I am currently considering an MPA program but didn’t wish to permanently lock myself into government positions. Can the skills found in an MPA have appeal and marketability outside of government service?
One other thing about "government contract jobs. I thought my dream job would be a government contract. I finally got one as a safety consultant for the FAA. It was a 5 year contract I was told. BUT that isn't the case and this is applicable to a lot of government contract positions. The contract covers a five year period BUT each year is a "PHASE" Phase one, phase two, etc. What this means it the contract is bid on EACH YEAR and your company will have to fight for the contract every year. Not much stability in that world. ALSO, there are a flood of servicemembers flooding the Wash DC area and I see jobs that keep popping up (I was a safety manager for 35 years) for the same position on about a 6 month cycle. This is because an "officer" comes out of the military service and gets a job at the Navy Yard. The pressure is off to get a job and the officer is happy. Then he or she finds out it is NOT like the military and also finds out that there is better money to be made. My advice is to accept any job with a plan to use it as a stepping stone to a better job. Use it to put bullet points on your resume. Good Luck!
I recently graduated with an MPA and there are skills that definitely have appeal and marketability outside of government service. In my class, people have gone into nonprofit consulting, foundations, grant making, and developing their own social enterprises.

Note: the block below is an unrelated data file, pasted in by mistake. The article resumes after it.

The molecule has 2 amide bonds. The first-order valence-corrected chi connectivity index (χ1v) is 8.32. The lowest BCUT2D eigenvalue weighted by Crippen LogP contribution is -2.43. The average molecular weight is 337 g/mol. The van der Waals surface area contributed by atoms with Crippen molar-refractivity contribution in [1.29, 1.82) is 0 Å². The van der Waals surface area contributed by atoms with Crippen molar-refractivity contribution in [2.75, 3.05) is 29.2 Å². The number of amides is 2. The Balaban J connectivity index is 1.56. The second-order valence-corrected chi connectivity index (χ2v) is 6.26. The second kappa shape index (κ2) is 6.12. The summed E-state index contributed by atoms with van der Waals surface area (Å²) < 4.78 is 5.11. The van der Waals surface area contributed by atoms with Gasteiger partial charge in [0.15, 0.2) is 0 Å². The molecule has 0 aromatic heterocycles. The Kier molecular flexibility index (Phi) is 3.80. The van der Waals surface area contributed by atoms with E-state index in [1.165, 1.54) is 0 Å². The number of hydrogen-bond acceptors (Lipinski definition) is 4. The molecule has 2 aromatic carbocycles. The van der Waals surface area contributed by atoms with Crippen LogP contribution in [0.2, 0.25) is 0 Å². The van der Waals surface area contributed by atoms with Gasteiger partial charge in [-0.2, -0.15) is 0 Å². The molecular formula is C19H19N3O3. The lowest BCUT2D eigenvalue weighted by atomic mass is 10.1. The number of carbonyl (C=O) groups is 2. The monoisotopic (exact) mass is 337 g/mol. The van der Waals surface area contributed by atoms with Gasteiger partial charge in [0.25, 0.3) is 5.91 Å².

Generally speaking, nonprofits have the greatest cross over in appeal and marketability of the skills you learn in an MPA program. Nonprofits are always looking for people who understand development, finance, operations, and other such skills since there's a smaller pool of qualified candidates versus the private sector. I would research the schools that you are interested in to review their core curriculum and potential electives to get an idea of what they offer. In addition, request to speak to past alumni, schools are always eager to promote their alumni and people love talking about themselves and their careers. If the school offers particular specializations, consider what would have the most general appeal and marketability. Also, see if there are courses cross listed between schools. Some people in my class took classes at the business school, the college of arts & sciences, and the law school.
Good luck in your search for the right MPA program and school!
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